George Washington, Martha Washington, Anglicanism, Religion
One of the most enigmatic aspects of George Washington's life was religion. While there is little evidence to elucidate this puzzle, this paucity has not prevented scholarly discussion and speculation. Secularists and evangelicals have debated the issues in order to lay claim to the religious origins of America, or lack thereof. Mary Thompson's text provides an answer to this problem while also illuminating the private side of Washington's religion.
Thompson's thesis is that George Washington was a devout Anglican of the latitudinarian stripe (xiii). However, the question of belief is less straightforward than it might appear. As Thompson observes, assertions about the nature of the Washingtons' religious beliefs have often privileged "participatory" evangelical exercises rather than "the formality of the Washingtons' eighteenth-century Anglican faith" (96). Thompson does not focus solely on Washington's belief. Instead, she addresses Washington's religion through the criteria applicable to Anglicans, emphasizing church attendance, devotional exercises, and participation in church sacraments.
The book approaches aspects of the religious lives of George and Martha Washington through thematic chapters about particular facets of their religion. Chapter 2 introduces the Washingtons as inheritors of an Anglican legacy that stretched across the Atlantic. Both had Anglican [End Page 353] clergy in their ancestry, and both enjoyed a religious education in the home, a point Thompson explains at length. Subsequent chapters on the utility of Sundays as time for rest and reflection and on prayer and private devotions locate the home as the key place for private religious exercises centered around the Bible, the Book of Common Prayer, and additional devotional literature.
Still other chapters consider George Washington's relationship with the Anglican fellowship and with the local parish. In chapter 3, Thompson presents Washington as a churchman whose tenure on the vestry and as a church warden served both private and public ends. To Thompson, Washington appears as a devout member of his local parish, who invested much into the well being of the parishes and into the vestments of the churches themselves. He also parlayed that role of church leadership into his activities in the House of Burgesses. Washington's church membership was a desideratum for legislative responsibilities, and his administration in local congregations aided in his entry into special assignments like the Committee on Religion. However, there is no evidence that Washington was a confirmed member of either the colonial Anglican Church or the Protestant Episcopal Church formed after the Revolution. This fact did not bar him from taking communion, but there is also very little evidence that he participated in the sacrament. Recollections of close relatives attest to his having taken communion prior to his command of the Continental Army. But after the Revolution, Washington removed himself from the sanctuary during the rite and later declined to attend church on the days when the Eucharist was celebrated (77-79). Thompson's explanation for this change is threefold: Washington may have declined being in full communion with a church whose governance and relationship with the British crown were incompatible with the new republic; he refused to accept the Episcopal church as the established religion of the United States; or he objected to a church that condoned slavery. In sharp contrast to works such as David Holmes's The Faiths of the Founding Fathers (Oxford, UK, 2006) that suggest that Washington and other founders dissented from orthodox Trinitarian and Eucharistic theology, Thompson considers additional social and political contexts in which Washington lived.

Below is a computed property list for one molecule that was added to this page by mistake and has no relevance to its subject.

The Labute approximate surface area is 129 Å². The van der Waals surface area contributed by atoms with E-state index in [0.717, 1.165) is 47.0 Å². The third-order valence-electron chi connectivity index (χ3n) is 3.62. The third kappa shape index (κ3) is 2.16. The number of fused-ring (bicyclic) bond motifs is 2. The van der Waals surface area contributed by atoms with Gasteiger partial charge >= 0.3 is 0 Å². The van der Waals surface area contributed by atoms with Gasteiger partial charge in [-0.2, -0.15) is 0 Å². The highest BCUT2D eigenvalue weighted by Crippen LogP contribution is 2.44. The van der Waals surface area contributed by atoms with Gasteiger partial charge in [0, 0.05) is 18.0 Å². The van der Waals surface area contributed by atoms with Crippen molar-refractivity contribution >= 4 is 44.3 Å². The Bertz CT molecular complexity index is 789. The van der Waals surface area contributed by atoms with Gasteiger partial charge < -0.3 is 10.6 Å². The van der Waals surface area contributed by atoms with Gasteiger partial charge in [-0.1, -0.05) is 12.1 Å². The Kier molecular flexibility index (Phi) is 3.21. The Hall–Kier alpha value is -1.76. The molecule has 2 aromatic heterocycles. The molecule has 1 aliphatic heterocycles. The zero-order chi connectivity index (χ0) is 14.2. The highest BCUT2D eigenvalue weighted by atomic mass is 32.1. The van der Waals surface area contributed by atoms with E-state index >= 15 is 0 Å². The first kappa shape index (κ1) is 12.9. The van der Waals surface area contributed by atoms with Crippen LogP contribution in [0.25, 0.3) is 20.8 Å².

In other chapters, Thompson shows how Washington's latitudinarian approach to Anglicanism influenced his social and political interactions. Chapter 8 depicts Washington as a man who contributed much to charities and who took a tolerant stance on the religious diversity within [End Page 354] America. His latitudinarianism and tolerance, Thompson stresses, were important to his advocacy for religious freedom. Nevertheless, she asserts, Washington was a proponent of the Christian religion as necessary for the maintenance of a moral society...